Covid-19 and HR Departments

Most decisions on how to handle Covid-19 has fallen on HR departments to solve.  Leaving HR departments and HR professionals left struggling with how to ensure the overall safety and best practices in dealing with an unprecedented moment in history.  Many are struggling with getting up to date and precise information on current guidelines from federal, state, and local governments.  Many are struggling with how to handle potential or existing cases of Covid-19 at their offices and plants.  This leaves HR departments and professionals trying to plan a response within a quickly changing environment.  In this article, I will not only provide an outline of how to handle the response to Covid-19, but also a way to future proof organizations for other potential emergencies that may arise.  

Build a Response Team

When a disaster strikes organizations need all hands-on deck from multiple disciplines, it should not fall upon a single department to solve. In the case of Covid-19, organizations are met with both a natural phenomenon and a man-made one as well.  Shutdowns affect companies, employees, and communities and largely are not something a company can do much about.  But, handling these types of emergencies does not need to fall solely on the HR department.  HR departments need to create response teams, having Health and Safety teams and engineers working together with marketing departments, sales departments, production departments etc.   After you have selected leaders and members for a response team several risks and activities need to be analyzed for risks.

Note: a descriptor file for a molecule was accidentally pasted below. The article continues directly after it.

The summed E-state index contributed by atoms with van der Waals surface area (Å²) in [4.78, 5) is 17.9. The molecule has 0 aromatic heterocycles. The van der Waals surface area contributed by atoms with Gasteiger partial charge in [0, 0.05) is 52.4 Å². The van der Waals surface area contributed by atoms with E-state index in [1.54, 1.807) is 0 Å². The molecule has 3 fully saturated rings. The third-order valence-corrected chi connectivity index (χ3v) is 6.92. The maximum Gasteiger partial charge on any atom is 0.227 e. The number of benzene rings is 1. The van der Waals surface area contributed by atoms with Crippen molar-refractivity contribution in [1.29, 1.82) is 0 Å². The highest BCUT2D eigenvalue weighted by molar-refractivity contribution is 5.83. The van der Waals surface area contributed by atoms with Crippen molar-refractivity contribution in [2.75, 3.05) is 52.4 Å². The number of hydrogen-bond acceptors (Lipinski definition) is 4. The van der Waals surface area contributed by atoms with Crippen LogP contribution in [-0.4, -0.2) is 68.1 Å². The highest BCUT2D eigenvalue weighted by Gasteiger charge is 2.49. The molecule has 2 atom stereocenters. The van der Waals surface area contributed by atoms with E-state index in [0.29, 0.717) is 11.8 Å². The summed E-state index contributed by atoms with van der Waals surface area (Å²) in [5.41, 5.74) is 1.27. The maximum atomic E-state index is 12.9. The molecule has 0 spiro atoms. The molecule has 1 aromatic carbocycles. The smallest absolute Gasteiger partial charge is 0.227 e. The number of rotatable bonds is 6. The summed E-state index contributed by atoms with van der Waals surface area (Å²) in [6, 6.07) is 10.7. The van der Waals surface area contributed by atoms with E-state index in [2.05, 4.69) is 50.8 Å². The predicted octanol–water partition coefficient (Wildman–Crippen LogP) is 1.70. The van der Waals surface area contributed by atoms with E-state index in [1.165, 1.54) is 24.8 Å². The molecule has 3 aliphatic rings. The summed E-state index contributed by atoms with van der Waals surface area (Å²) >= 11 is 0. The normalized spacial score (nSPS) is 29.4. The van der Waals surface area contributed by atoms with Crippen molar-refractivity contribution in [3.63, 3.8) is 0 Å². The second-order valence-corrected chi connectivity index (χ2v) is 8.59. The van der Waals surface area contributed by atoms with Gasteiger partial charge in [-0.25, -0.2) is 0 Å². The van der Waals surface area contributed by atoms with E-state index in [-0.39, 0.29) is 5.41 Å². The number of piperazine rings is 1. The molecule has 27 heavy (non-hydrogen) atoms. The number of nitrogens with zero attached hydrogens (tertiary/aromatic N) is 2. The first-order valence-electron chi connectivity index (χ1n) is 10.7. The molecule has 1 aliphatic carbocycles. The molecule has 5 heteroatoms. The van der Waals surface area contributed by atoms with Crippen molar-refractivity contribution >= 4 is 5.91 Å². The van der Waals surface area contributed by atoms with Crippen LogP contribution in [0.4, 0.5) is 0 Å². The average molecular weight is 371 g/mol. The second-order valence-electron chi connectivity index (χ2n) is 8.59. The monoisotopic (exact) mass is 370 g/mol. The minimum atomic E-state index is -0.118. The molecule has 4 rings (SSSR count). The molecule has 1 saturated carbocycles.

LEADERS AND MEMBERS NEED TO BE SELECTED FOR A RESPONSE TEAM SEVERAL RISKS AND ACTIVITIES NEED TO BE ANALYZED FOR RISKS.   

Risk Assessment 

It is crucial to become clear on what positions within your organization are on a risk scale.  In the case of Covid-19, understanding potential points, activities, and locations that could lead to the transmission of the virus.  Several items need to be assessed:

  • How is the disease spread?
  • What PPE do we need or have on hand? 
  • Which positions or locations have the most risk of spreading the disease? 
  • How can we meet the guidelines from federal, state, and local governments? 
  • How are similar companies taking precautions? 

In addition to risk assessment you must consider multiple operational issues:

  • Remote or onsite work
  • Supply chain issues
  • Purchasing issues
  • Marketing and messaging 
  • Employment issues, lay-offs, illnesses, childcare, productivity, performance, scheduling, etc.
  • Customer, Sales, and Product issues

In emergencies like Covid-19, there is always a dip in productivity, it is up to leadership to minimize it while protecting workers, customers, and the organization.  The easiest method for creating a rapid response is to follow an OODA loop.  OODA loop is basically, Observe, Orient, Decide, and Act.  During the time of crisis, and in general; it is important to observe what is going on at your organization and the industry at large, orient and align your company and employees with guidelines, decide the best course of action, then act observe again seeing if everything is going smoothly or if some things need to be changed. 

IN THE CASE OF COVID-19, UNDERSTANDING POTENTIAL POINTS, ACTIVITIES, AND LOCATIONS THAT COULD LEAD TO THE TRANSMISSION OF THE VIRUS.

Potential Actions and Decisions

There are several actions a company can make to ensure health and safety; however, each company will have its own unique problems and actions they might need to take.  Here is a shortlist of ideas: 

  • Flexible work schedules 
  • Temperature checks
  • Sanitation protocols, masks, face shields, cleaning